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Discussion Starter · #1 ·
I have a 99 venture 500 with major darting issues. I have swapped yamaha plastic skiis with steel skiis(good carbides) with no help. Do all the yamaha chassis' have poor handling? I have driven vmax's of this vintage with the same concerns. I have adjusted the front spring tension to no avail. You can ride my buddies formula with one hand at 70 mph. I wouldnt even consider that with this machine.Any recommendations?
 

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its not the chassis, its in the adjustments. sometimes its the way the skis are mounted. you need to do some shimming to correct it. what plastic skis did you put on to replace the steel/ski skin ones?
 

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Discussion Starter · #4 ·
Hi guys.the machine came with Yamaha plastic skiis( same ones that are in the service manual) I found a pair of Yamaha steel skiis,with skins(I like them better because they dont flex when lifting) and tried them. Same thing. What needs to be shimmed? What adjustment on the track would put more weight on the front end? Could that maybe help?
 

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the shim would go under the rubber block at the rear portion where it meets the ski. basically a piece of old hyfax, old belt, or anything hard can be used. it needs to be permanently attached by glue or screw.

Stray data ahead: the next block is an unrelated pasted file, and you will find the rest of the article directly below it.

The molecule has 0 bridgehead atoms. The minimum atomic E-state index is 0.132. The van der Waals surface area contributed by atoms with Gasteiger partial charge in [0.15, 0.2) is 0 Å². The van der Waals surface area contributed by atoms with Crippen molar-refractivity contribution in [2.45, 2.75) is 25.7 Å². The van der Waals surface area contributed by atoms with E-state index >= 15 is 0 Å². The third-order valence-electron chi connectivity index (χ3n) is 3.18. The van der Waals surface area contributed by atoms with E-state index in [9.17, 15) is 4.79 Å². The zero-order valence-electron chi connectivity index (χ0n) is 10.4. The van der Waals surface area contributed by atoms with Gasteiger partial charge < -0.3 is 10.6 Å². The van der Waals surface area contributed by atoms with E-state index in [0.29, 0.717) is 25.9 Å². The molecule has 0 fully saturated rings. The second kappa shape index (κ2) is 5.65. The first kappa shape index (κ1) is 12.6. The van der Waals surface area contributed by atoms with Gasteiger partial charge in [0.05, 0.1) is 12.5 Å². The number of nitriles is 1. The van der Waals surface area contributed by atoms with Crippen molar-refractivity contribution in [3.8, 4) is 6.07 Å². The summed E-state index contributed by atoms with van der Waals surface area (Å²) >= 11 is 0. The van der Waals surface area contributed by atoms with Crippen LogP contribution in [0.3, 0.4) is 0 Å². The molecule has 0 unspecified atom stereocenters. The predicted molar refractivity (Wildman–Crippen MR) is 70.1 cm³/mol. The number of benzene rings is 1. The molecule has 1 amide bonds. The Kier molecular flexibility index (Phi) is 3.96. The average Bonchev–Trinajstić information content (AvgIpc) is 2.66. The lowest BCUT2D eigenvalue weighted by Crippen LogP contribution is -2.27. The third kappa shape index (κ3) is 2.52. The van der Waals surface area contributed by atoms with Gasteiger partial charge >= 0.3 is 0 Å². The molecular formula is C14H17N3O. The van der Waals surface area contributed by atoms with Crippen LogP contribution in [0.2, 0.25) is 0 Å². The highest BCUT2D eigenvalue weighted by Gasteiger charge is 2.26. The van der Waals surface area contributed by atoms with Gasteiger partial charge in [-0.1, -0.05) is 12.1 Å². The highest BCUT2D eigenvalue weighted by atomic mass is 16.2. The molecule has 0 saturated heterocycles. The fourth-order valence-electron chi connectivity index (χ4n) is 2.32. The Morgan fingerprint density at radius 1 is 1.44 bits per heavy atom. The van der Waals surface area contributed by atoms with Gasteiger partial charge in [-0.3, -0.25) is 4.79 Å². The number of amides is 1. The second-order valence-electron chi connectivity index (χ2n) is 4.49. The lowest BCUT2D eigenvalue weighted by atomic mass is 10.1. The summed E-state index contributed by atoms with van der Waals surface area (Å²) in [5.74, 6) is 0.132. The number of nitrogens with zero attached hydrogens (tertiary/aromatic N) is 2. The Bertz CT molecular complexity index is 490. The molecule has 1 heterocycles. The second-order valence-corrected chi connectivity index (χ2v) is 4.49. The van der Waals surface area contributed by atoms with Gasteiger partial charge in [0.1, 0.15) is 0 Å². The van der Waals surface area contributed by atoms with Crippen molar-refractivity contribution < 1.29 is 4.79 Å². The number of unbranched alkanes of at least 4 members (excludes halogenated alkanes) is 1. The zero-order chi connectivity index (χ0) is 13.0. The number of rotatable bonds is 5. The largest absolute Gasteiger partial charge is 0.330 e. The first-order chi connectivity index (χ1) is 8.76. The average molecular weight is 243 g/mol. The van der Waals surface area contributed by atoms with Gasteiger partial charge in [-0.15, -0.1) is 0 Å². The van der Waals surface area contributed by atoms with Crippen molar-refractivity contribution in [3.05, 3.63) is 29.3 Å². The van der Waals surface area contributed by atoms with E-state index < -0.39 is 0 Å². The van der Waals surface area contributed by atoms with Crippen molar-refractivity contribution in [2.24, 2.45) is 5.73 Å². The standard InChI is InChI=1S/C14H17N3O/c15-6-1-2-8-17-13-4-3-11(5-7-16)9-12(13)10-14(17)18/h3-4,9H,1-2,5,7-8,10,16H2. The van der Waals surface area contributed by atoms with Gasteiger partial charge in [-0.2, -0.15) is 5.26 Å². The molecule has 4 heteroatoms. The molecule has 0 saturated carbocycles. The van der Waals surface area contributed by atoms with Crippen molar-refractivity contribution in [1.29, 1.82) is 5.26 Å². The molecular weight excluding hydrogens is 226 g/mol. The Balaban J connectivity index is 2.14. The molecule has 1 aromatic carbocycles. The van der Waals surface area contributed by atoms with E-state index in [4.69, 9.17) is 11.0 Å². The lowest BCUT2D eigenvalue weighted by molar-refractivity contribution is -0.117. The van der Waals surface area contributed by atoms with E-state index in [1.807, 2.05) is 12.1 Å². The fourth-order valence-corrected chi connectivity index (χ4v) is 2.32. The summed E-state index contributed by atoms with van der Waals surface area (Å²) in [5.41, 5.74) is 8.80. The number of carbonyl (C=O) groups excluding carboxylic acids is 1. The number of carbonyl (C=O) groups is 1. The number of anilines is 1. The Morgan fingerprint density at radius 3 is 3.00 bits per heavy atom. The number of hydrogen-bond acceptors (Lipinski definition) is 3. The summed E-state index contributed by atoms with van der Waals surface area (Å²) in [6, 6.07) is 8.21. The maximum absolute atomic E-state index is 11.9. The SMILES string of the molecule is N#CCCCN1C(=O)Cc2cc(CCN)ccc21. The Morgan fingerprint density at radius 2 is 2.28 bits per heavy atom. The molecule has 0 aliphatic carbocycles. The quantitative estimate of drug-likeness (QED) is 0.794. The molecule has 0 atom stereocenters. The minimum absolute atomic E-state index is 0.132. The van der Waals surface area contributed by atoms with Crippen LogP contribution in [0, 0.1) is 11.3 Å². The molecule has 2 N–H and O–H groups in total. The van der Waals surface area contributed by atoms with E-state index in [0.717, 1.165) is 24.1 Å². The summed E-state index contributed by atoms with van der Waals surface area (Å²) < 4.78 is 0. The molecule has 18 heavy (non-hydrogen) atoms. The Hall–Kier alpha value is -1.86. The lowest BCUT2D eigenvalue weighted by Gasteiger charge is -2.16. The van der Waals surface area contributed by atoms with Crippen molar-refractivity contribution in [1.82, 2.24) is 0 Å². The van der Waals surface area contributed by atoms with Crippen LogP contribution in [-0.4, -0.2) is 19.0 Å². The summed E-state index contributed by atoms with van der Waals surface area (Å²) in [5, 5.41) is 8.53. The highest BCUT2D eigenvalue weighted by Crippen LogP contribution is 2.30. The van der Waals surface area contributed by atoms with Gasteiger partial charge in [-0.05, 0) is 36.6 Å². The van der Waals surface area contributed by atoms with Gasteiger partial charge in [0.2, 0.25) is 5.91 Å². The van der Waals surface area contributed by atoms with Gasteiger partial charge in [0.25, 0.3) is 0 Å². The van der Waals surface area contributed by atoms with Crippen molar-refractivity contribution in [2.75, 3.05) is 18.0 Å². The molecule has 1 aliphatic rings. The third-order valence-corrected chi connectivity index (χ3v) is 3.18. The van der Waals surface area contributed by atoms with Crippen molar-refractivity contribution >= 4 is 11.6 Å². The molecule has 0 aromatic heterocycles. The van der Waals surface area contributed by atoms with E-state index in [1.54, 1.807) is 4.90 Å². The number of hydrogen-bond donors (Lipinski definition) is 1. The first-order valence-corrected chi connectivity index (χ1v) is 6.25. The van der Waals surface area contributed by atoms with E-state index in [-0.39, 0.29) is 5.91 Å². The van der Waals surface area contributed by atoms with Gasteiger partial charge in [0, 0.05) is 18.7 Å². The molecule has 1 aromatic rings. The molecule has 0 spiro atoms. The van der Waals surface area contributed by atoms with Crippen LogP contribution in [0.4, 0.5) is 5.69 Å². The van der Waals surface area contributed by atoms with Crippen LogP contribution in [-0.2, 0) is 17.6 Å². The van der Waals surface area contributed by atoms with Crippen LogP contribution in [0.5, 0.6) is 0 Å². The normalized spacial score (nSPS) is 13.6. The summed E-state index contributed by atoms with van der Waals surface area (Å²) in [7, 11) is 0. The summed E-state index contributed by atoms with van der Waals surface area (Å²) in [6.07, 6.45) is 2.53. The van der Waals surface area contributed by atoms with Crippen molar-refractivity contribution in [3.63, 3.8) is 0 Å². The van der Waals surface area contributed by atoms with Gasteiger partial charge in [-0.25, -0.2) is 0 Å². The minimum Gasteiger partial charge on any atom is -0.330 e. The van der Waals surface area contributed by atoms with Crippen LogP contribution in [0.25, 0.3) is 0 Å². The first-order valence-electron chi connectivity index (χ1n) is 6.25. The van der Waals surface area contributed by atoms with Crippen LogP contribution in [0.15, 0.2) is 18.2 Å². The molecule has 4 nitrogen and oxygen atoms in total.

remove a ski and the rubber block. see if there is a letter on the block like an "S". with the "S" rubbers, you will need a thinner shim like 1/8-3/16. the non "S" ones will need a bit thicker.

before you start, get the sled on flat, level ground. look at how and where the carbide is sitting in relation to the floor. the front portion of the carbide should be about 1/4" off the floor. this is what your shooting for by shimming the spindle. there is no cut and dried "this works for that sled" thickness, its trial and error.

cut yourself a few shims about 2" long and 1" wide in thicknesses of 1/16" increments: 1/8, 3/16, and 1/4. now using the trial and error method, install a shim and measure the distance from the floor to the carbide. your shooting for about 1/4" off the floor. too much shim= too high, not enough= too low.
find what seems right and glue it on. rtv silicone works good or any other type rubber adhesive. then you need to test and see if if it works. you may have to play a bit to find your happy spot.

also, Bergstrom used to sell these shims so you might opt for that route.

as for suspension tuning, increasing preload on the ski socks, reducing preload on the center shock, increasing preload on the rear shock and limiter strap adjustments will all affect ski pressure. make one change at a time and test. and, as always, note your starting points prior to adjustment for a return to original positioning if the adjustments dont suit your needs.
 

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I had a 2000 Venture with a similiar issue. I am a smaller guy, 5'6" and 150 lbs, Dealer told me that it was common for people under 180 lbs to have darting issues. He recommended Woodeys Duce Bars, After aonther season of playing with adjustments, I broke down and put the duce bars on, and had absolutly NO darting, since then i have put them on all my sleds. They are a little more expensive than a standard wear bar / carbide, but in my opinion its more than worth it.


Good luck
 
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